And kill hundreds of kids.

Look, I was invested in the Peabody IPO, you should see the warnings on the prospectus about potential lawsuits.
if one can be dispassionate about this issue then it simply doesn't make good regional economic sense; the costs outweigh any presumed rewards (for all but a very out-of-state few). there will -not- be many local jobs involved (~100s at best) and the results will be traffic nightmares, reduced air and water quality, and noise pollution. it ain't worth it. and all the arguments that it'll just get moved to somewhere else, (while maybe sadly true), don't affect this determination. otherwise, if China "leads in solar" (as we're told) lets encourage them to continue along those lines.
We must insist on full mitigation! Covers on the coal cars, high speed passenger rail bypass, over and underpasses for all major grade crossings, sound walls and fencing to prevent accidents and contain noise, etc. Make them pay or we'll delay! Eventually the Asian appetite for coal will decline as the world switches to alternative energy. Meanwhile we should make it plain that they will not be allowed to build the terminals without a massive investment in safety and infrastructure paid for by big coal and the shippers.
Sightline article on China's appetite for coal. Also looks at other coal exporting terminals and how they're doing:…
This coal transport proposal is an opportunity for Washington to say no to a profoundly destructive plan. We can't burn the coal and have a livable future: we have to leave it in the ground. I want to see citizens, our organizations, the agencies of the state, and elected officials at every level join together and say no; we are not moving coal through our state. We are in a great position to take the lead on this. It's time to convert to a post-carbon economy and we're starting right here.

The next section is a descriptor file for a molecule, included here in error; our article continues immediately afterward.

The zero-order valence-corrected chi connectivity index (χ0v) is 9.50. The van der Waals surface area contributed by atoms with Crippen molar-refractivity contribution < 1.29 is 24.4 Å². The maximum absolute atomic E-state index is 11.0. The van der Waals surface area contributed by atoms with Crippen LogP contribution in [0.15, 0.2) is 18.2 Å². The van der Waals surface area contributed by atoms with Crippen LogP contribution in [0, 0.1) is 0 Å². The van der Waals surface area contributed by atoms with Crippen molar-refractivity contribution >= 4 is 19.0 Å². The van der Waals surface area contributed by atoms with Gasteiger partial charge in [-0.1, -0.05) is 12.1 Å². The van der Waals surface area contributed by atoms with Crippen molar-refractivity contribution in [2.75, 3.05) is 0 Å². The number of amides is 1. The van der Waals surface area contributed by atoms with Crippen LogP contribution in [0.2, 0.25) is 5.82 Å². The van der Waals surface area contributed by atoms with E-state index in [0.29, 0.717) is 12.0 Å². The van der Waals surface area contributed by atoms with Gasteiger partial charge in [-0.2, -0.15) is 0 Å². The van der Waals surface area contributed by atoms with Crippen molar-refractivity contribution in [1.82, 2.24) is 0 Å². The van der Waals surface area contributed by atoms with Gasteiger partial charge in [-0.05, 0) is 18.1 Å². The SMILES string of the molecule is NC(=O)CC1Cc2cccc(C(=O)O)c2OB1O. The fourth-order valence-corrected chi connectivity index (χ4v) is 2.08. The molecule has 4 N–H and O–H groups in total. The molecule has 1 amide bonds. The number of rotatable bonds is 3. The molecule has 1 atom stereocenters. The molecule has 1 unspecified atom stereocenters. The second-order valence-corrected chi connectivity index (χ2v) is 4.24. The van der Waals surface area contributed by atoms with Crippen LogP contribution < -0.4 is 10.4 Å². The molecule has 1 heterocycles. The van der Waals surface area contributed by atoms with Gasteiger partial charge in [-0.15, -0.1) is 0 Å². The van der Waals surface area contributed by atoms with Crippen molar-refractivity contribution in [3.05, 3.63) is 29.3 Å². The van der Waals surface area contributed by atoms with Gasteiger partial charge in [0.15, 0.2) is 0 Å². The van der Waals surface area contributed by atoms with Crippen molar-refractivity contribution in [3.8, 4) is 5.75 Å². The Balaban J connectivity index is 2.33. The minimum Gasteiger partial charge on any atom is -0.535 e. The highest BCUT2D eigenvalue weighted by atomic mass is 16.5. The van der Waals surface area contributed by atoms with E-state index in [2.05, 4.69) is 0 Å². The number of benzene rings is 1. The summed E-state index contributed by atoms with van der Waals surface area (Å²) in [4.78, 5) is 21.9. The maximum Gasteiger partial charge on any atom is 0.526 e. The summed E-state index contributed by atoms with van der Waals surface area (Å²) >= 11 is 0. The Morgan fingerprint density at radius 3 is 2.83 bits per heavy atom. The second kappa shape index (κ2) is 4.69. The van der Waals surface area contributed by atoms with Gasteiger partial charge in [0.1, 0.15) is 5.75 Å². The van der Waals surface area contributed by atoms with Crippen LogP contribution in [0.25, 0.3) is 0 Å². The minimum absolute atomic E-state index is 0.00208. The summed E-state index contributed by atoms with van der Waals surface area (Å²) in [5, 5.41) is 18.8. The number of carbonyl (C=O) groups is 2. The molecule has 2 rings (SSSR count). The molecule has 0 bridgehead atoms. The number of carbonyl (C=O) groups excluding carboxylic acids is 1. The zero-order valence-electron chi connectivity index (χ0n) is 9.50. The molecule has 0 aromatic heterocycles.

I have proposed that every ton of coal crossing our borders be taxed and that money be used to fund hydrogen research in Washington State.
There's no "b" in Whatcom.
@4 thanks, Luke.
These increased coal shipments to Asia are the worst threat to our environment facing us today. Burning coal pollutes the air and shipping the coal in such vast quantities will cause increased congestion of our rail lines, slowing down other traffic. In the eastern Washington area where I live we could see as many as 60 more trains per day, with increased diesel exhaust and coal dust as well as traffic delays which could cost lives in the event of a medical emergency or a fire. Coal dust has been found along the tracks hundreds of miles from the mines, along the Columbia River gorge, from the coal trains we already have. There would be even more if the traffic increased, and the risk of a toxic derailment is heightened. There has already been one derailment of a coal train in Franklin County last July. The risks are too great to the environment and human health to allow this project to proceed.

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